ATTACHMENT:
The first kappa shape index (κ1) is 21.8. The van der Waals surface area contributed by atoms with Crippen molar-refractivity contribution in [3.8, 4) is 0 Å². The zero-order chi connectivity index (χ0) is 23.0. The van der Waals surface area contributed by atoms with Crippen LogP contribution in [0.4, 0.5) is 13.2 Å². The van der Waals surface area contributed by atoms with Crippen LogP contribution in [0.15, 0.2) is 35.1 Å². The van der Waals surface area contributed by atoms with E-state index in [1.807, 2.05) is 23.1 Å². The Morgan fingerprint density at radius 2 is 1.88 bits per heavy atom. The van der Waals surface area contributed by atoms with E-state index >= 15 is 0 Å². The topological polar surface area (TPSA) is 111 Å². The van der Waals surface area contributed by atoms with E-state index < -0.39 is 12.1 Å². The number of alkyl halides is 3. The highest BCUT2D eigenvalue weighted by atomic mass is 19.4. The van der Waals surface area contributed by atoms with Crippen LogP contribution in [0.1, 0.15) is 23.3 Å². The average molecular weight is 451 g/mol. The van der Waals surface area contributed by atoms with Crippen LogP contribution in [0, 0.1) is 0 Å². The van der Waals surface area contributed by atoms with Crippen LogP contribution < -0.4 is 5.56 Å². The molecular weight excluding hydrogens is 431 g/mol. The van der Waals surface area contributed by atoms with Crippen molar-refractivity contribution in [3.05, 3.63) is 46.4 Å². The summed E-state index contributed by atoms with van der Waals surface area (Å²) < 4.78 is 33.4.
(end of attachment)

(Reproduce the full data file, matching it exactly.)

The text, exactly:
The first kappa shape index (κ1) is 21.8. The van der Waals surface area contributed by atoms with Crippen molar-refractivity contribution in [3.8, 4) is 0 Å². The zero-order chi connectivity index (χ0) is 23.0. The van der Waals surface area contributed by atoms with Crippen LogP contribution in [0.4, 0.5) is 13.2 Å². The van der Waals surface area contributed by atoms with Crippen LogP contribution in [0.15, 0.2) is 35.1 Å². The van der Waals surface area contributed by atoms with E-state index in [1.807, 2.05) is 23.1 Å². The Morgan fingerprint density at radius 2 is 1.88 bits per heavy atom. The van der Waals surface area contributed by atoms with E-state index >= 15 is 0 Å². The topological polar surface area (TPSA) is 111 Å². The van der Waals surface area contributed by atoms with E-state index < -0.39 is 12.1 Å². The number of alkyl halides is 3. The highest BCUT2D eigenvalue weighted by atomic mass is 19.4. The van der Waals surface area contributed by atoms with Crippen LogP contribution in [0.1, 0.15) is 23.3 Å². The average molecular weight is 451 g/mol. The van der Waals surface area contributed by atoms with Crippen LogP contribution in [0, 0.1) is 0 Å². The van der Waals surface area contributed by atoms with Crippen LogP contribution < -0.4 is 5.56 Å². The molecular weight excluding hydrogens is 431 g/mol. The van der Waals surface area contributed by atoms with Crippen molar-refractivity contribution in [3.05, 3.63) is 46.4 Å². The summed E-state index contributed by atoms with van der Waals surface area (Å²) < 4.78 is 33.4.